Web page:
Featured Research

from universities, journals, and other organizations

Discovery of key pathway interaction may lead to therapies that aid brain growth and repair

Date:
September 16, 2010
Source:
Children's National Medical Center
Summary:
Researchers have discovered that the two major types of signaling pathways activated during brain cell development operate together to determine how many and which types of brain cells are created during growth and repair in developing and adult brains.

Researchers at the Center for Neuroscience Research at Children's National Medical Center have discovered that the two major types of signaling pathways activated during brain cell development -- the epidermal growth factor receptor pathway and the Notch pathway -- operate together to determine how many and which types of brain cells are created during growth and repair in developing and adult brains.

Related Articles


This knowledge may help scientists design new ways to induce the brain to repair itself when these signals are interrupted, and indicate a need for further research to determine whether disruptions of these pathways in early brain development could lead to common neurodevelopmental disorders such as epilepsy, cerebral palsy, autism, Down syndrome, ADHD, and intellectual disabilities.

"By understanding how these cellular signaling pathways operate in the brain, we may be able to develop genetic or molecular approaches that target those signals to facilitate or induce regeneration of the brain from neural stem cells," said Vittorio Gallo, PhD, director of the Center for Neuroscience Research at Children's National. "These signaling pathways, normally activated during brain development, work in concert through the cellular microenvironment and through interactions with existing brain cells to determine how many of each type of brain cell are required for proper brain function."

These findings are being published in the journal Nature.

Dr. Gallo and the research team used an approach in a laboratory setting that modified genes involved in the two signaling pathways. This approach induced gain or loss of function, allowing researchers to change the properties of neural stem cells as they developed -- including altering the size of the pool of neural stem cells in the brain, the number of viable neural stem cells, and types of brain cells these stem cells ultimately become.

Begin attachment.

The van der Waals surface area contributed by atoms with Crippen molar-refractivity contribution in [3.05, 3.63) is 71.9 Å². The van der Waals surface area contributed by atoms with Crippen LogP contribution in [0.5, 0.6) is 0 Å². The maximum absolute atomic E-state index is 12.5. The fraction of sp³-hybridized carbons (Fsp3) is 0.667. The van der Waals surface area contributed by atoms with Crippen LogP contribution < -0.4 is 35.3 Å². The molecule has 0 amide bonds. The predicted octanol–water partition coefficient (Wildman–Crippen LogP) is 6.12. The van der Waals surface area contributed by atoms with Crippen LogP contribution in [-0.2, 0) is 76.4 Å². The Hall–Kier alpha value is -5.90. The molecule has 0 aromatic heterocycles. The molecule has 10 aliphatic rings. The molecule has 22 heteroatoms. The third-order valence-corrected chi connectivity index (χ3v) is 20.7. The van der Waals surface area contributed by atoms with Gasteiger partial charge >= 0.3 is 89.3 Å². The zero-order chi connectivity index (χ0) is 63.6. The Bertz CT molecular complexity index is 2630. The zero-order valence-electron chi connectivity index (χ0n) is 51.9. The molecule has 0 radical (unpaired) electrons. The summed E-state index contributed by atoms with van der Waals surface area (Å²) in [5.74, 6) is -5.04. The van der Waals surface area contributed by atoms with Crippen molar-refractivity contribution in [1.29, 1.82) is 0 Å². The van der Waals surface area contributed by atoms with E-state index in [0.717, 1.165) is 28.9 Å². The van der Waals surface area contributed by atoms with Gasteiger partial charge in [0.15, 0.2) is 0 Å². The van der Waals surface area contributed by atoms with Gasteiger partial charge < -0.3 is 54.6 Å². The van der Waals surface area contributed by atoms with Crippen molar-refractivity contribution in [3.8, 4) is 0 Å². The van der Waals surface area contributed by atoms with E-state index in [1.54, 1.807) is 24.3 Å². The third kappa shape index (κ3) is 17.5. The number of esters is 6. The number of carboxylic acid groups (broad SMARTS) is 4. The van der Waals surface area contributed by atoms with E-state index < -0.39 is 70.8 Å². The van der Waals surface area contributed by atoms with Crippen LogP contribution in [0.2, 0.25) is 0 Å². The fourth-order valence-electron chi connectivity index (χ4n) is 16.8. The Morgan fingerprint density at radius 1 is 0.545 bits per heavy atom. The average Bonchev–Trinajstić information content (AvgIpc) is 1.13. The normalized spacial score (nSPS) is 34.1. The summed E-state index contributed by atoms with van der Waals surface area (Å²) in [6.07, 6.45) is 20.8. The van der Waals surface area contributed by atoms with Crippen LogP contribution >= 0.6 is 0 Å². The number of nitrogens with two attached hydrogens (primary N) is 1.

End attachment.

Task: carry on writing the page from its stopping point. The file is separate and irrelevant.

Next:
Neural stem cells can develop into all major cell types of the brain. The discovery of the interaction between the two types of cellular signaling pathways is a critical step toward understanding, and potentially impacting, the molecular networks that regulate the cellular microenvironments, or niches, in which these neural stem cells operate.

"Children's National provides an ideal setting for pursuing this research, because we are able to use a multidisciplinary approach to our studies," Dr. Gallo said. "Investigators and clinical fellows work together in the labs to tackle important questions that have great clinical importance for children with neurodevelopmental disabilities, and tap resources and expertise at other institutions as well. This environment allows us to translate our findings into the design of specific therapeutic approaches, working together with neuroscientists, child neurologists, neurosurgeons, and neuro-oncologists."

The research was conducted by Dr. Gallo and Adan Aguirre, PhD, of the Center for Neuroscience Research at Children's National Medical Center, and Maria E. Rubio, MD, PhD, of the Department of Otolaryngology at the University of Pittsburgh Medical School.


Story Source:

The above story is based on materials provided by Children's National Medical Center. Note: Materials may be edited for content and length.


Journal Reference: